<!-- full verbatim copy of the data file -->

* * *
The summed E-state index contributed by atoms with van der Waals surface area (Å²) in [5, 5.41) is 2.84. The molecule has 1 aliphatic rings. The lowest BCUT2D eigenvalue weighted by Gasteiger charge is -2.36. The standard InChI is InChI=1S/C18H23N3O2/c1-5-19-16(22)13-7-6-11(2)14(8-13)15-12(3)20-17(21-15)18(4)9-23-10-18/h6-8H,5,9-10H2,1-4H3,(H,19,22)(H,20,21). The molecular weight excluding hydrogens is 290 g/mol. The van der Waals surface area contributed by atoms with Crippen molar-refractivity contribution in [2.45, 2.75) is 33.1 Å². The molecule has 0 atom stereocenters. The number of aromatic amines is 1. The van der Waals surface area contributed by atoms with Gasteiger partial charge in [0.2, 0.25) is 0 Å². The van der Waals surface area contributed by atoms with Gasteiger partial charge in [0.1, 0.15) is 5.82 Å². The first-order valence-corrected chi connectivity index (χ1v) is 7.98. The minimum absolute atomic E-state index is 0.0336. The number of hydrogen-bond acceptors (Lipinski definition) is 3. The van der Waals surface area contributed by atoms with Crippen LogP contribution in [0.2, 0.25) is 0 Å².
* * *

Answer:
The summed E-state index contributed by atoms with van der Waals surface area (Å²) in [5, 5.41) is 2.84. The molecule has 1 aliphatic rings. The lowest BCUT2D eigenvalue weighted by Gasteiger charge is -2.36. The standard InChI is InChI=1S/C18H23N3O2/c1-5-19-16(22)13-7-6-11(2)14(8-13)15-12(3)20-17(21-15)18(4)9-23-10-18/h6-8H,5,9-10H2,1-4H3,(H,19,22)(H,20,21). The molecular weight excluding hydrogens is 290 g/mol. The van der Waals surface area contributed by atoms with Crippen molar-refractivity contribution in [2.45, 2.75) is 33.1 Å². The molecule has 0 atom stereocenters. The number of aromatic amines is 1. The van der Waals surface area contributed by atoms with Gasteiger partial charge in [0.2, 0.25) is 0 Å². The van der Waals surface area contributed by atoms with Gasteiger partial charge in [0.1, 0.15) is 5.82 Å². The first-order valence-corrected chi connectivity index (χ1v) is 7.98. The minimum absolute atomic E-state index is 0.0336. The number of hydrogen-bond acceptors (Lipinski definition) is 3. The van der Waals surface area contributed by atoms with Crippen LogP contribution in [0.2, 0.25) is 0 Å².